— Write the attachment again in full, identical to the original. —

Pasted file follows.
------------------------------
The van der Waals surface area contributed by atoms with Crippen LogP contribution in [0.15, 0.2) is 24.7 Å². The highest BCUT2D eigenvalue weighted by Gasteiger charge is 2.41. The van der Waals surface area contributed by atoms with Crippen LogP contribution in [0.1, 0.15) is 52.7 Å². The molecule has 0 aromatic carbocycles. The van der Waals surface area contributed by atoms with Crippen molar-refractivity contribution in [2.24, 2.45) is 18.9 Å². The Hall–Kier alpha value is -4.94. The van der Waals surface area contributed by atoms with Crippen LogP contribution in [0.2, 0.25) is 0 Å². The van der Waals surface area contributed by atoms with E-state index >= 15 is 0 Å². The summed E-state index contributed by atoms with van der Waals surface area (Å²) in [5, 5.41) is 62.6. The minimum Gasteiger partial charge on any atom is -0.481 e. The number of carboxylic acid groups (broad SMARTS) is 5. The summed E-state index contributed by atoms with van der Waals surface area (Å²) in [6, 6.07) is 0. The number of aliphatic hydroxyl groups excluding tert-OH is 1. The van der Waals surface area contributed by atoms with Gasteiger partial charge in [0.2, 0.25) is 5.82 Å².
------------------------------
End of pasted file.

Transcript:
The van der Waals surface area contributed by atoms with Crippen LogP contribution in [0.15, 0.2) is 24.7 Å². The highest BCUT2D eigenvalue weighted by Gasteiger charge is 2.41. The van der Waals surface area contributed by atoms with Crippen LogP contribution in [0.1, 0.15) is 52.7 Å². The molecule has 0 aromatic carbocycles. The van der Waals surface area contributed by atoms with Crippen molar-refractivity contribution in [2.24, 2.45) is 18.9 Å². The Hall–Kier alpha value is -4.94. The van der Waals surface area contributed by atoms with Crippen LogP contribution in [0.2, 0.25) is 0 Å². The van der Waals surface area contributed by atoms with E-state index >= 15 is 0 Å². The summed E-state index contributed by atoms with van der Waals surface area (Å²) in [5, 5.41) is 62.6. The minimum Gasteiger partial charge on any atom is -0.481 e. The number of carboxylic acid groups (broad SMARTS) is 5. The summed E-state index contributed by atoms with van der Waals surface area (Å²) in [6, 6.07) is 0. The number of aliphatic hydroxyl groups excluding tert-OH is 1. The van der Waals surface area contributed by atoms with Gasteiger partial charge in [0.2, 0.25) is 5.82 Å².